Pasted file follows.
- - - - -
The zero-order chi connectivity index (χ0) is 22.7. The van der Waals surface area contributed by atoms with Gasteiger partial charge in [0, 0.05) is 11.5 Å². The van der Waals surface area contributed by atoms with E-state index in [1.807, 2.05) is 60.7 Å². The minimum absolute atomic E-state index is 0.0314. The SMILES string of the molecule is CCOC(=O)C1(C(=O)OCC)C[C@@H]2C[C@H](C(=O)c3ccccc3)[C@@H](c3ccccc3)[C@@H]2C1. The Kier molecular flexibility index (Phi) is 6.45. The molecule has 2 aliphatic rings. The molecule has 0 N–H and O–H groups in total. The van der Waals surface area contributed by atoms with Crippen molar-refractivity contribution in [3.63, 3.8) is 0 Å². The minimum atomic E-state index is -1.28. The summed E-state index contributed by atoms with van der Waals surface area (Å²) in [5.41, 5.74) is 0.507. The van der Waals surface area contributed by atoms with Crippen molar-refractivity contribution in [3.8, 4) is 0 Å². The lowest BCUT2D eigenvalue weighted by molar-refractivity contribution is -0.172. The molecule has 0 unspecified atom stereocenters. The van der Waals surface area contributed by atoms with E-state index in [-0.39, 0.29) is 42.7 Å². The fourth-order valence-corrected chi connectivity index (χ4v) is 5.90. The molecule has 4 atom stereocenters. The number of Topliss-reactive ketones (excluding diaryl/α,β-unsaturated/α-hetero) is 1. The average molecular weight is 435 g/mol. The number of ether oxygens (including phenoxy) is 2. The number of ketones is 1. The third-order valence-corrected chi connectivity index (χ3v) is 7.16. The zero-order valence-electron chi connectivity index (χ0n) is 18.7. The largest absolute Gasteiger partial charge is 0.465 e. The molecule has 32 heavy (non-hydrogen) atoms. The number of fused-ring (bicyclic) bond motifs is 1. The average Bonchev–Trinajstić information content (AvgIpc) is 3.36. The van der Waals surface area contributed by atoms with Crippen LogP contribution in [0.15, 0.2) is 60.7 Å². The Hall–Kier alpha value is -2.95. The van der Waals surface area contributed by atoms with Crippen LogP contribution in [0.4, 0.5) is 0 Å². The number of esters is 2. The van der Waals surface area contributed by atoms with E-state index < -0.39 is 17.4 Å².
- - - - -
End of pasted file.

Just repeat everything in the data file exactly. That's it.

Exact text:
The zero-order chi connectivity index (χ0) is 22.7. The van der Waals surface area contributed by atoms with Gasteiger partial charge in [0, 0.05) is 11.5 Å². The van der Waals surface area contributed by atoms with E-state index in [1.807, 2.05) is 60.7 Å². The minimum absolute atomic E-state index is 0.0314. The SMILES string of the molecule is CCOC(=O)C1(C(=O)OCC)C[C@@H]2C[C@H](C(=O)c3ccccc3)[C@@H](c3ccccc3)[C@@H]2C1. The Kier molecular flexibility index (Phi) is 6.45. The molecule has 2 aliphatic rings. The molecule has 0 N–H and O–H groups in total. The van der Waals surface area contributed by atoms with Crippen molar-refractivity contribution in [3.63, 3.8) is 0 Å². The minimum atomic E-state index is -1.28. The summed E-state index contributed by atoms with van der Waals surface area (Å²) in [5.41, 5.74) is 0.507. The van der Waals surface area contributed by atoms with Crippen molar-refractivity contribution in [3.8, 4) is 0 Å². The lowest BCUT2D eigenvalue weighted by molar-refractivity contribution is -0.172. The molecule has 0 unspecified atom stereocenters. The van der Waals surface area contributed by atoms with E-state index in [-0.39, 0.29) is 42.7 Å². The fourth-order valence-corrected chi connectivity index (χ4v) is 5.90. The molecule has 4 atom stereocenters. The number of Topliss-reactive ketones (excluding diaryl/α,β-unsaturated/α-hetero) is 1. The average molecular weight is 435 g/mol. The number of ether oxygens (including phenoxy) is 2. The number of ketones is 1. The third-order valence-corrected chi connectivity index (χ3v) is 7.16. The zero-order valence-electron chi connectivity index (χ0n) is 18.7. The largest absolute Gasteiger partial charge is 0.465 e. The molecule has 32 heavy (non-hydrogen) atoms. The number of fused-ring (bicyclic) bond motifs is 1. The average Bonchev–Trinajstić information content (AvgIpc) is 3.36. The van der Waals surface area contributed by atoms with Crippen LogP contribution in [0.15, 0.2) is 60.7 Å². The Hall–Kier alpha value is -2.95. The van der Waals surface area contributed by atoms with Crippen LogP contribution in [0.4, 0.5) is 0 Å². The number of esters is 2. The van der Waals surface area contributed by atoms with E-state index < -0.39 is 17.4 Å².